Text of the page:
Writer, Alyssa Borton
Originality is hard to find in recent media. Spin-offs, reboots, and retellings are rolling out in swarming numbers and it makes sense—marketing something already well-known and loved is easy. Retelling stories requires less effort. To be unique, one must create something that will impact the audience even after the screen goes dark. A24’s Everything Everywhere All at Once (2022) has absolutely won the jackpot when it comes to originality in film, as dictated by viewers and critics alike.
Directed by Daniel Kwan and Daniel Scheinert, a duo known as “the Daniels”, Everything Everywhere All at Once stars (legendary) actress Michelle Yeoh as Evelyn Quan, a Chinese-American laundromat owner in a failing marriage. During an IRS tax audit, Evelyn is introduced to an infinite network of parallel universes and tasked with saving the entire multiverse from a mysterious, all-powerful being. Actors Stephanie Hsu, Ke Huy Quan, Jamie Lee Curtis, and Jenny Slate play supporting roles in this film. From a misunderstood daughter to an IRS agent with hot dogs for fingers, each character is multifaceted, flawed, and real.
Everything Everywhere All at Once is, as its title suggests, not an easy movie to describe. It is a tale exploring Asian American culture, identity, and generational trauma. It’s an examination of the intricacies of mother-daughter relationships. It’s an absurd comedy that exceeds the limits of family friendly. It’s a martial arts action flick with strikingly high-stakes fight scenes and dramatic slow motion combats. It is a nonsensical mishmash of ideas that should not work, but—incredulously—do. Everything Everywhere All at Once is a surrealist story about the infinite amount of possibilities that exist within any given moment, and the importance of finding beauty in the present.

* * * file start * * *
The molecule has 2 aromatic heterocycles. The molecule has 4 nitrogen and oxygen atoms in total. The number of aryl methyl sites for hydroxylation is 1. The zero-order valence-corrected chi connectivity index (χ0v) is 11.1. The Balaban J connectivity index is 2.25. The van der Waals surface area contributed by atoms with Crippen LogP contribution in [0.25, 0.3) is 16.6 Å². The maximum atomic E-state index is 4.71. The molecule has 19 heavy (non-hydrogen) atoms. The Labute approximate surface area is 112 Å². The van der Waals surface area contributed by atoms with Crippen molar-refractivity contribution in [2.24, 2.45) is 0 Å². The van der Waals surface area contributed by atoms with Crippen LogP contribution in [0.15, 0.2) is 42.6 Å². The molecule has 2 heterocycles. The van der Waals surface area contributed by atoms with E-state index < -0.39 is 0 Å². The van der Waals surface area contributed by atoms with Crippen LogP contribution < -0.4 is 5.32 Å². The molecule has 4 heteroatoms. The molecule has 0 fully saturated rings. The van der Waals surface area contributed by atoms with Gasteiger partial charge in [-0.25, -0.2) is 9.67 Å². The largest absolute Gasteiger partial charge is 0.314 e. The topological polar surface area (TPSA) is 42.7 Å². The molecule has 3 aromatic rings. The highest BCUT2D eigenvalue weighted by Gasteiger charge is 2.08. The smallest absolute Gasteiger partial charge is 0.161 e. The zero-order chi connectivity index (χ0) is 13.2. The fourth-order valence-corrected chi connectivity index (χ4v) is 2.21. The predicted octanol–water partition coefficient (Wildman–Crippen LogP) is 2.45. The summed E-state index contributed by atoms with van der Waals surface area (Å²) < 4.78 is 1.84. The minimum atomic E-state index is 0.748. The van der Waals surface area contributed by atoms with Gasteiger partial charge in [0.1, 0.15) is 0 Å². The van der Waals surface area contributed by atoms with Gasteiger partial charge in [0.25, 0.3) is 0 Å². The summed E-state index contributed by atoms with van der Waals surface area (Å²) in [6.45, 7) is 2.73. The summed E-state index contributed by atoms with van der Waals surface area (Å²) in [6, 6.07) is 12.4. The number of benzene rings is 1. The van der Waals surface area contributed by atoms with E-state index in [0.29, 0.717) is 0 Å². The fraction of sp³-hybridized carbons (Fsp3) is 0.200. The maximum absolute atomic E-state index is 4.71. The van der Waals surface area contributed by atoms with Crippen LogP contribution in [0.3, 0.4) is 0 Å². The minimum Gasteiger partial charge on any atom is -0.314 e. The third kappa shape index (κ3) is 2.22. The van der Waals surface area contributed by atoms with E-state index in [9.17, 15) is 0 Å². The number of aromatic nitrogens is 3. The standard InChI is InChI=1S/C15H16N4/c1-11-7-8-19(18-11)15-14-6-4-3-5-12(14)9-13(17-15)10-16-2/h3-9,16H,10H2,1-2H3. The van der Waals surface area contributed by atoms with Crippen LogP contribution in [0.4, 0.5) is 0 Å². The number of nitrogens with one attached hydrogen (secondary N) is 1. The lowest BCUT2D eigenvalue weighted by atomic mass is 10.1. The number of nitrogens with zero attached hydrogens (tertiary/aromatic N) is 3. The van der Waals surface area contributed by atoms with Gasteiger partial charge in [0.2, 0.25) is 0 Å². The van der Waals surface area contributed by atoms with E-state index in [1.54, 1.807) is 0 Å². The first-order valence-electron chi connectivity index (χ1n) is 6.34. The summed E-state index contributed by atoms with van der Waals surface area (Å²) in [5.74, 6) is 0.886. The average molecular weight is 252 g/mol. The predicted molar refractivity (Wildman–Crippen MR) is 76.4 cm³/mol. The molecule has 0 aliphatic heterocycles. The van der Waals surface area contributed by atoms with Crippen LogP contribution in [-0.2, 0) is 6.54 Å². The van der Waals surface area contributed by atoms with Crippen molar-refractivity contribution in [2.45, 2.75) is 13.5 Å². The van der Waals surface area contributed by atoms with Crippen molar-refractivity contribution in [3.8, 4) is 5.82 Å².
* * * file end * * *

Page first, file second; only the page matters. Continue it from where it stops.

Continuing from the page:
With stunning visuals, a soundtrack (composed by Son Lux) featuring artists such as Mitski and Randy Newman, and details so intentional blockbuster films pale in comparison, Everything Everywhere All at Once’s rise was inevitable. Both audiences and critics have near universal praise for this film, something very rarely seen in cinema; the Daniels manage to pack a meaningful punch without sacrificing entertainment. Everything Everywhere All at Once was named a top 10 film of 2022 by the National Board of Review and the American Film Institute. It received numerous awards, including two Golden Globes from six nominations and five Critics’ Choice Awards from 14 nominations. From her role in Everything Everywhere All at Once, Michelle Yeoh became the first Asian best actress nominee in Oscars history.
From what I’ve gathered, Everything Everywhere All at Once is the type of movie you either LOVE or HATE. Personally, I fall in the former category; even though some scenes seem silly on the surface, it is clear that every aspect of this movie is intentional. In my opinion, the most bizarre parts of Everything Everywhere All at Once make the most impact. Life is a messy series of events, and the only thing we can do is find acceptance in the madness.
⭐️Rating: 5/5 ⭐️